Last November, Natan Sharansky was invited to share his thoughts and answer some questions from the entire delegation attending the Jewish Agency for Israel’s North America conference. I remember one moment when Natan was asked what his dream job would be if he weren’t the chairman of the executive of the Jewish Agency. He said with a big smile and shining eyes that he would probably be a professional chess player.
I think this answer says a lot about Natan, a man who showed to the entire world that with great patience, wisdom, belief and planning ahead, you can achieve tremendous things. This is why Natan is so deserving of the Israel Prize, the State of Israel’s highest cultural honor, which he received April 19 on Israel Independence Day.
Ten years ago I began my journey with the Jewish Agency as the Israel fellow at UC Santa Cruz Hillel. At the time, I was one of a group of 15-20 Israel fellows in all of North America. It was then, when I first met Natan, that he shared with us the importance of our role on campuses and his vision to expand the fellows program to many Hillels in North America.
My two years at UC Santa Cruz Hillel were eye-opening for me and shaped my entire life. As an Israeli, it was my first meaningful exposure to the Jewish community outside Israel, with all of its beauty and also the struggles we had on campuses. The same challenges and opportunities continue today.
I will never forget one of my conversations with a student I met on campus. He told me, “I think I’m Jewish, but I’m not sure.” This shocked me, and I thought to myself, “How can you not be sure if you’re Jewish or not?!” That first conversation led to more conversations and to inviting this student to Shabbat dinners at Hillel, where, for the first time, he felt part of a Jewish community.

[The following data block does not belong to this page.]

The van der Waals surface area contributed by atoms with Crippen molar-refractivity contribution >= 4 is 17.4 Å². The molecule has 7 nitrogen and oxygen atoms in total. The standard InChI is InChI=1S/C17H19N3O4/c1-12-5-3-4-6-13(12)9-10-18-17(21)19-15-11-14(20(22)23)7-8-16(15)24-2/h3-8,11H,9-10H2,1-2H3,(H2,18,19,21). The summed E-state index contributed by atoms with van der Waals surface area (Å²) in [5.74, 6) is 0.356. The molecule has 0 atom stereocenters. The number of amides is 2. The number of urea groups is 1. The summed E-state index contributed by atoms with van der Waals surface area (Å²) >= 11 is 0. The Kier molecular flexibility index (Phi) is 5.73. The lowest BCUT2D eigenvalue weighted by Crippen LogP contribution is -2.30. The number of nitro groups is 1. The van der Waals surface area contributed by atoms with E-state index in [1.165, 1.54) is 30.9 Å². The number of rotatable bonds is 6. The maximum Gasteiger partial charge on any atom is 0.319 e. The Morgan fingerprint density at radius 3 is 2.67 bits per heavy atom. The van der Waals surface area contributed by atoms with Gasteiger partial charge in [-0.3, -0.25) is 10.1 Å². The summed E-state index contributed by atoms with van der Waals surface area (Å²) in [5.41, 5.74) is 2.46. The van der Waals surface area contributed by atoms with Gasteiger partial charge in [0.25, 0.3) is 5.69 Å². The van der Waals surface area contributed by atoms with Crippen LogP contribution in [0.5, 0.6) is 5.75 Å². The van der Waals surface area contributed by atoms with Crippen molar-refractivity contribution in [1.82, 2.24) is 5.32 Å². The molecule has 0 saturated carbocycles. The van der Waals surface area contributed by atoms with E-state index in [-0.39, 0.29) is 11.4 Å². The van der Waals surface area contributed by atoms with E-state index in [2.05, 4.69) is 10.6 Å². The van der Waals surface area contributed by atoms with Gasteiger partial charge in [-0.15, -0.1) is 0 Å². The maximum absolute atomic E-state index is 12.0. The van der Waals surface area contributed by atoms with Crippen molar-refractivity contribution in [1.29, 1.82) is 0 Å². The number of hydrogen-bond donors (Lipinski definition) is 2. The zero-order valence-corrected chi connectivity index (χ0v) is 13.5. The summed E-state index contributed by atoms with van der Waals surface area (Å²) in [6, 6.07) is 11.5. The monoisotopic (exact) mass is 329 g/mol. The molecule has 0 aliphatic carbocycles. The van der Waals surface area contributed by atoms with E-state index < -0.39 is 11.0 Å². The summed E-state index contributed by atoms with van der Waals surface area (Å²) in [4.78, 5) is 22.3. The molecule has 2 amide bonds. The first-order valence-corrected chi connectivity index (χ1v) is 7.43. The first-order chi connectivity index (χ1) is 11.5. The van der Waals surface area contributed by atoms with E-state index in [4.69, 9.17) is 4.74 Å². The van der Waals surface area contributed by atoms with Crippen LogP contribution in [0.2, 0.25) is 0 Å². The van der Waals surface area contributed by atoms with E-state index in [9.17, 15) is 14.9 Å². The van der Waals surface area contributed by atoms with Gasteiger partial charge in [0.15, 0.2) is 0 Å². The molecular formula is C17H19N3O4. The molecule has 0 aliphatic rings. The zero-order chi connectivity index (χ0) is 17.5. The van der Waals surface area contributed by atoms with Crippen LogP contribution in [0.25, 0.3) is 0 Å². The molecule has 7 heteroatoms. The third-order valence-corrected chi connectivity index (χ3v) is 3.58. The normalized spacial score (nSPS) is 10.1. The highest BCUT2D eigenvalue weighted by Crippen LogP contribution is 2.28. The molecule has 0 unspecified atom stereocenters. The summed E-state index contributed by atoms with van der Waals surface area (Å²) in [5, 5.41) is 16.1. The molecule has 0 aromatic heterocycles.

In 2015, five years after I graduated from my shlichut (emissary work) and moved back to Israel and was working at an Israeli high-tech company, I was offered my current position as West Coast coordinator for the Jewish Agency Israel Fellows. I was excited to take the position, knowing how much I believe in this program and how I could use my own experience on campus to guide and inspire the new fellows on the ground.
I am overjoyed to see that in only five years, the Jewish Agency Israel Fellows program has expanded to 77 fellows serving 150 campuses around the world. In 2016-17 alone, the fellows had one-on-one interactions with 17,000 Jewish students and attracted more than 37,000 students to Israel-education events. The Israel fellows are the face of shlichut on campus, as part of the Jewish Agency’s network of more than 2,000 Israelis emissaries worldwide. Natan’s vision has come to life!
In March 2016, I attended an event with actor Michael Douglas and Natan at Stanford University, held by Hillel at Stanford. As an Israeli, I was excited to meet the famous actor in person. But the thing I remember clearly from that night is the respect Natan received from some of the Jewish students who grew up on his legacy.
In mentoring the Israel fellows, along with the great success stories they share with me, I also see many of the challenges they face on campus these days — apathetic Jewish students, anti-Semitism and anti-Israel acts in the form of lectures, apartheid walls, BDS resolutions and more.
In these difficult and uncertain times, listening to Natan’s words on our long and rich Jewish history and knowing his personal story give us perspective and hope and inspire us to continue with our important mission in the U.S. and the diaspora.
It has been one of the great privileges of my life serving the State of Israel through the Jewish Agency as an Israel fellow and as the program’s West Coast coordinator. Being able to see the fulfillment of Natan Sharansky’s dream grow stronger makes me feel that the future, despite its challenges, will be bright.